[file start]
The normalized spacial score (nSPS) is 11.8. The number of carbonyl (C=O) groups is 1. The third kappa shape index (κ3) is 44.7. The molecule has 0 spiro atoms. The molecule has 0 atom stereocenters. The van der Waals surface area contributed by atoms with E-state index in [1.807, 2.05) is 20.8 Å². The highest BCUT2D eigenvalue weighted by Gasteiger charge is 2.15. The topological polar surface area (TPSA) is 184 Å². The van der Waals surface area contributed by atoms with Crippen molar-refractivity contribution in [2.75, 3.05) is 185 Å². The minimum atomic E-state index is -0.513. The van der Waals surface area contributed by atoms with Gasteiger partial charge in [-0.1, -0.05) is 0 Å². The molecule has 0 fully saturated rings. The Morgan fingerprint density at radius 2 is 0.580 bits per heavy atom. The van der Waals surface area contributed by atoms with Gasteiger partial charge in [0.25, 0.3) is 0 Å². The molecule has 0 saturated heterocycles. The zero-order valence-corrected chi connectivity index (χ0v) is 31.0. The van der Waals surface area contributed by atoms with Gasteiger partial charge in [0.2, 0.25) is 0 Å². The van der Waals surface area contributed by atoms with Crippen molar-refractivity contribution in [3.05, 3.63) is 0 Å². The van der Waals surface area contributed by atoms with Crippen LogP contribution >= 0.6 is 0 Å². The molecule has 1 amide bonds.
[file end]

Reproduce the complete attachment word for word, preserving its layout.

The normalized spacial score (nSPS) is 11.8. The number of carbonyl (C=O) groups is 1. The third kappa shape index (κ3) is 44.7. The molecule has 0 spiro atoms. The molecule has 0 atom stereocenters. The van der Waals surface area contributed by atoms with E-state index in [1.807, 2.05) is 20.8 Å². The highest BCUT2D eigenvalue weighted by Gasteiger charge is 2.15. The topological polar surface area (TPSA) is 184 Å². The van der Waals surface area contributed by atoms with Crippen molar-refractivity contribution in [2.75, 3.05) is 185 Å². The minimum atomic E-state index is -0.513. The van der Waals surface area contributed by atoms with Gasteiger partial charge in [-0.1, -0.05) is 0 Å². The molecule has 0 fully saturated rings. The Morgan fingerprint density at radius 2 is 0.580 bits per heavy atom. The van der Waals surface area contributed by atoms with Gasteiger partial charge in [0.25, 0.3) is 0 Å². The molecule has 0 saturated heterocycles. The zero-order valence-corrected chi connectivity index (χ0v) is 31.0. The van der Waals surface area contributed by atoms with Gasteiger partial charge in [0.2, 0.25) is 0 Å². The van der Waals surface area contributed by atoms with Crippen molar-refractivity contribution in [3.05, 3.63) is 0 Å². The van der Waals surface area contributed by atoms with Crippen LogP contribution >= 0.6 is 0 Å². The molecule has 1 amide bonds.